TAMPA, Fla. Floridians, tourists and thousands of visitors for the Republican National Convention were warned Saturday to prepare for Tropical Storm Isaac, which is expected to strengthen to a hurricane by the time it reaches the Florida Keys.
While there were few signs of the approaching storm in Tampa, convention officials called off most events until the storm passes. They planned to convene briefly as planned on Monday, then postpone most of the schedule until Tuesday afternoon.
Streets were already shut down around the Tampa Bay Times Forum, where former Massachusetts Gov. Mitt Romney is expected to accept his party's presidential nomination Thursday night. Law enforcement milled about downtown, and some protests already were under way. One group protesting homelessness and the housing crisis "took over" a foreclosed home by cleaning the yard and planned to help a homeless couple move in.
Florida Gov. Rick Scott, a Republican, declared a state of emergency and canceled his plans to attend convention events on Sunday and Monday.
A hurricane warning had been issued for the Florida Keys, and officials warned tourists to leave. Forecast models show Isaac likely won't hit Tampa head-on, but it could lash the city with rain and strong winds just as the convention ramps up. A tropical storm warning was extended up Florida's Gulf coast north of Tampa Bay.
"I told some of my Democratic friends, 'We are the storm, baby, we are the thunder,'" said Steve Linder, whose business is planning all events for the Michigan delegation. Linder added, smiling, "and it ain't gonna stop until November."
Dianne Joachim of New Richmond, Wis., was in town for her first convention and vowed not to let Isaac ruin it.
"I just figure God's got this," she said as she arrived at her downtown hotel.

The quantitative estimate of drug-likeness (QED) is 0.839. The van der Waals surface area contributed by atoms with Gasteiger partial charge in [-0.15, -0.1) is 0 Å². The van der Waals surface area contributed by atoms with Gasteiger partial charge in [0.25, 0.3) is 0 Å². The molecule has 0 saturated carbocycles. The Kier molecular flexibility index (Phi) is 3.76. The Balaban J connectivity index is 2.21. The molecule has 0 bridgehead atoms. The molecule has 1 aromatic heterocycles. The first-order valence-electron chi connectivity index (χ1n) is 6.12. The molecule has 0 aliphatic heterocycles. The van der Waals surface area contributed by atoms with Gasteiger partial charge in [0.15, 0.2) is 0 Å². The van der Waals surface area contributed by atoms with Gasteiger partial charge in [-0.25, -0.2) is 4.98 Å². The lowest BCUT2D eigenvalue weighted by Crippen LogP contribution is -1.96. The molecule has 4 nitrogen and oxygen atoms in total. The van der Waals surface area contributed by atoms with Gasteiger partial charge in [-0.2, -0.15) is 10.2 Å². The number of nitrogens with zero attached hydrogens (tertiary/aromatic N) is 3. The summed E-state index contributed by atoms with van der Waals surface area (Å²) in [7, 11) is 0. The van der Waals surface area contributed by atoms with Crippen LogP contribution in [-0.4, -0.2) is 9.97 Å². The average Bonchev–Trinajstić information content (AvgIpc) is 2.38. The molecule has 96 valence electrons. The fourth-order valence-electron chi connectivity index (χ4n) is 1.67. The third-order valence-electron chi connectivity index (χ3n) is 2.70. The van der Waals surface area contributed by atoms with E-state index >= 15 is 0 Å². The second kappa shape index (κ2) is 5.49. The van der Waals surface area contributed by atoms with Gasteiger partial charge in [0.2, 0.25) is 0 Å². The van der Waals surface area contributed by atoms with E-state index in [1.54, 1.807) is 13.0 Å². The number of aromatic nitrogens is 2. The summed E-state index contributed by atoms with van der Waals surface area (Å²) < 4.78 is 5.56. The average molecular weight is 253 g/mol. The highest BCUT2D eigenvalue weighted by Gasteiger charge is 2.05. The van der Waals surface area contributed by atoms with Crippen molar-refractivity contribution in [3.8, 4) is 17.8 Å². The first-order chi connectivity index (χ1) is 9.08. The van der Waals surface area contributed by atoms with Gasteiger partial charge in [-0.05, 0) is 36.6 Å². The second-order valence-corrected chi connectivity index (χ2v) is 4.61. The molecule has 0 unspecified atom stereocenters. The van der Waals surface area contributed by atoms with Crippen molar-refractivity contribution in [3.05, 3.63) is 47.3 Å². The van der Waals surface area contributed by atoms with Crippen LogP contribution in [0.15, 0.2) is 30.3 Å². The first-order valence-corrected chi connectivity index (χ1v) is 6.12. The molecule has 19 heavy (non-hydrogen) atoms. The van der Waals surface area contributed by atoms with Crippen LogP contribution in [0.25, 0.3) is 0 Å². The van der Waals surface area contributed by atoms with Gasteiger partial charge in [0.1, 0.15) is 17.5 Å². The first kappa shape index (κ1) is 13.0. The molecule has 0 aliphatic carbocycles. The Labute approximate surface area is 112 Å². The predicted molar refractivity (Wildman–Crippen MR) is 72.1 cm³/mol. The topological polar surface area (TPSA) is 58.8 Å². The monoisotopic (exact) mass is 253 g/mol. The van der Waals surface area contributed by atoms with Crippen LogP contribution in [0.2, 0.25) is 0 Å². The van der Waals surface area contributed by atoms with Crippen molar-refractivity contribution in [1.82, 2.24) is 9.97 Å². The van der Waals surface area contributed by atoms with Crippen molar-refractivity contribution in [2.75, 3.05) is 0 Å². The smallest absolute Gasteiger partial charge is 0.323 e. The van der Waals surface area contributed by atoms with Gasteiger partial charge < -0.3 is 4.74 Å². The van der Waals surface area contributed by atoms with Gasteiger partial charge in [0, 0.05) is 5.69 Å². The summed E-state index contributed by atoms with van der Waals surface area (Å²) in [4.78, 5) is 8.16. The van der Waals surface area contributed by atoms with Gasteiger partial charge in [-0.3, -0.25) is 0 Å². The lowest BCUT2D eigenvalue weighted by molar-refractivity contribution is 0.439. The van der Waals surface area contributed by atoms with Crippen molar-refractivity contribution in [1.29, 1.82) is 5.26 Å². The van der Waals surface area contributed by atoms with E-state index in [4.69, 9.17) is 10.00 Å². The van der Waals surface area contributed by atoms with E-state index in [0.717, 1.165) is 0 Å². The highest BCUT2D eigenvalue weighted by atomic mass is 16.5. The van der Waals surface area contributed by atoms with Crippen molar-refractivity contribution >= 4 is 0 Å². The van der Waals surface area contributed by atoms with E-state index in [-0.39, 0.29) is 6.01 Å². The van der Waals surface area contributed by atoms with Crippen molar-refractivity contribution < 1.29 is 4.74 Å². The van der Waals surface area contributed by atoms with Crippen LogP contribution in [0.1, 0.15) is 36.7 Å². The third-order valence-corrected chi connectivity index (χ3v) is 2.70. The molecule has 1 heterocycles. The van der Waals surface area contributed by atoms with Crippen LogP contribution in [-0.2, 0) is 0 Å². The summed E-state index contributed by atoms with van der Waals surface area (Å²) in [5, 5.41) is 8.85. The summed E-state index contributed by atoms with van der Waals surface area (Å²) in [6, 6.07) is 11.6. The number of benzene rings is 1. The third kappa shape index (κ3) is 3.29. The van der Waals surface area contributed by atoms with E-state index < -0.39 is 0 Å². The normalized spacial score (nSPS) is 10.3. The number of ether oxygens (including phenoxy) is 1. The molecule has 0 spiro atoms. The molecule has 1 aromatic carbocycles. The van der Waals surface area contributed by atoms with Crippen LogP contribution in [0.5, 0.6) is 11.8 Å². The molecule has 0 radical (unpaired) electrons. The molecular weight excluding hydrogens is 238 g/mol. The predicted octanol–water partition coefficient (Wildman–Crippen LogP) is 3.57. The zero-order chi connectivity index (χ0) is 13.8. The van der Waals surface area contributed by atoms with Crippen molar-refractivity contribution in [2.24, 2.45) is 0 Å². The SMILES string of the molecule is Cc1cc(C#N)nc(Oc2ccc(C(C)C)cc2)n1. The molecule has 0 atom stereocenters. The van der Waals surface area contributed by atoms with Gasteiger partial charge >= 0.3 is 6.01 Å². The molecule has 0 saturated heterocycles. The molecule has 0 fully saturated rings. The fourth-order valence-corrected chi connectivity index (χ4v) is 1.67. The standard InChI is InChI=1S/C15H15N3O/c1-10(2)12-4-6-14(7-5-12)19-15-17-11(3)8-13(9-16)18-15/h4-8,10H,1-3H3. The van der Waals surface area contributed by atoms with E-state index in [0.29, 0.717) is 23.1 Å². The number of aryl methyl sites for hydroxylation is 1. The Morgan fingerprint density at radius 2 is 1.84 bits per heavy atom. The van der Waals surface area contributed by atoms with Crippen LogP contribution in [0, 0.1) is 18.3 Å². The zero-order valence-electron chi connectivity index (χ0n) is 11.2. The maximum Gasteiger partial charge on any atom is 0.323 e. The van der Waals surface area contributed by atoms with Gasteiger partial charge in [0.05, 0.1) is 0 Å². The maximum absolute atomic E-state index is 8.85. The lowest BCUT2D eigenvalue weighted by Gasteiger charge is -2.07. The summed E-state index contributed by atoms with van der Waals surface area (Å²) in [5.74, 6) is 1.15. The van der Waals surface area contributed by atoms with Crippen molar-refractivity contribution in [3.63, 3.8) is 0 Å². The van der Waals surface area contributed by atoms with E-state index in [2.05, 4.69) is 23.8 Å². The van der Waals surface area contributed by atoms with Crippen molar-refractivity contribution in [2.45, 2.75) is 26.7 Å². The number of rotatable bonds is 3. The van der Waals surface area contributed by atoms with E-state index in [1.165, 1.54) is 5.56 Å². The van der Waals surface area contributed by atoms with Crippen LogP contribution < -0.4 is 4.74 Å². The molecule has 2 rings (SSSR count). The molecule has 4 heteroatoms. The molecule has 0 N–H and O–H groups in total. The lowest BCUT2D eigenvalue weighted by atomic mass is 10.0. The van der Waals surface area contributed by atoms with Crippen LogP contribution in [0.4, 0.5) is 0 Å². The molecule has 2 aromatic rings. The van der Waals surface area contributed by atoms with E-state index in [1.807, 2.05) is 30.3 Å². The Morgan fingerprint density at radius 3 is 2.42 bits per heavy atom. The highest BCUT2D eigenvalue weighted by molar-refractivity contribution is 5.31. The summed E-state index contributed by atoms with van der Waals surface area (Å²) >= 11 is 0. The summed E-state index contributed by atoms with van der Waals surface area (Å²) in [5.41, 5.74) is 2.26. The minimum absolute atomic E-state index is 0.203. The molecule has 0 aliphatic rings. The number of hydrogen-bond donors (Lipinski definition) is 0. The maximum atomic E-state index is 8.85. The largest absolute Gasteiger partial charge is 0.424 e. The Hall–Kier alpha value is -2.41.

Scott said during a media briefing that delegates were being told how to stay safe during a storm, and officials were ready for storm surge, bridge closures and other problems that could arise during the convention. He also said he was in close communication with local, state and federal agencies, as well as convention officials.
"We are a hospitality state. We know how to take care of people and we want to ensure their safety," the governor said.
Isaac was blamed for at least three deaths after dousing flood-prone Haiti and was expected to scrape eastern Cuba on Saturday. It was forecast to hit the Keys late Sunday or early Monday, and it then could bring stormy conditions to Florida's west coast before moving to the Panhandle.
Isaac was expected to pass over the Keys as a hurricane late Sunday or early Monday. A steady stream of cars moved north along the Overseas Highway on Saturday, but officials said there were no major problems as some evacuated. At spots of higher ground along the highway, the only road connecting the Keys, dozens of people parked their cars to escape flooding.
At The Turtle Hospital in Marathon, workers were moving recovering turtles from outdoor tanks inside, and hospital founder Richie Moretti said warnings were being taken seriously. He noted Hurricane Wilma in 2005 was initially expected to hit as a Category 1 storm, too.
"It took out the motel, the hospital, the docks, and all the boats. So, I don't take anything for granted. If there's a storm coming, I don't care what number they give it. We're going to batten down and be ready," he said.
Volunteers carried in supplies at shelters throughout the Keys. On Duval Street, the famed tourist strip in Key West, many shops were boarded up. Bands of light rain moved through and passersby crowded under umbrellas and wore ponchos and slickers.
"The weather sucks, but on Tuesday it'll be nice," said an optimistic Kelly Calhoun, a 30-year-old speech therapist at the start of a weeklong vacation to Key West with family. "We got all the essentials: booze and food."
Yet the storm was days away from the Florida Panhandle. It was sunny and breezy on the beach Saturday in Pensacola, with people out strolling and playing in the sand. Condo associations told people to move furniture inside, but full-scale preparations hadn't yet begun. Waves weren't yet big enough for surfers.
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When the storm hits, strong winds will be "enough to knock you over" and produce severe thunderstorms, National Hurricane Center spokesman Dennis Feltgen said.
Storm surge and tornadoes also are possible when Isaac hits, and winds could topple power lines and lead to lengthy power outages, Feltgen said. The Panhandle already has had a wet summer, so potential flooding was especially possible there.
Associated Press Writers Suzette Laboy in Miami, Tony Winton in Marathon, Matt Sedensky in Key West and Gary Fineout in Tallahassee contributed to this report.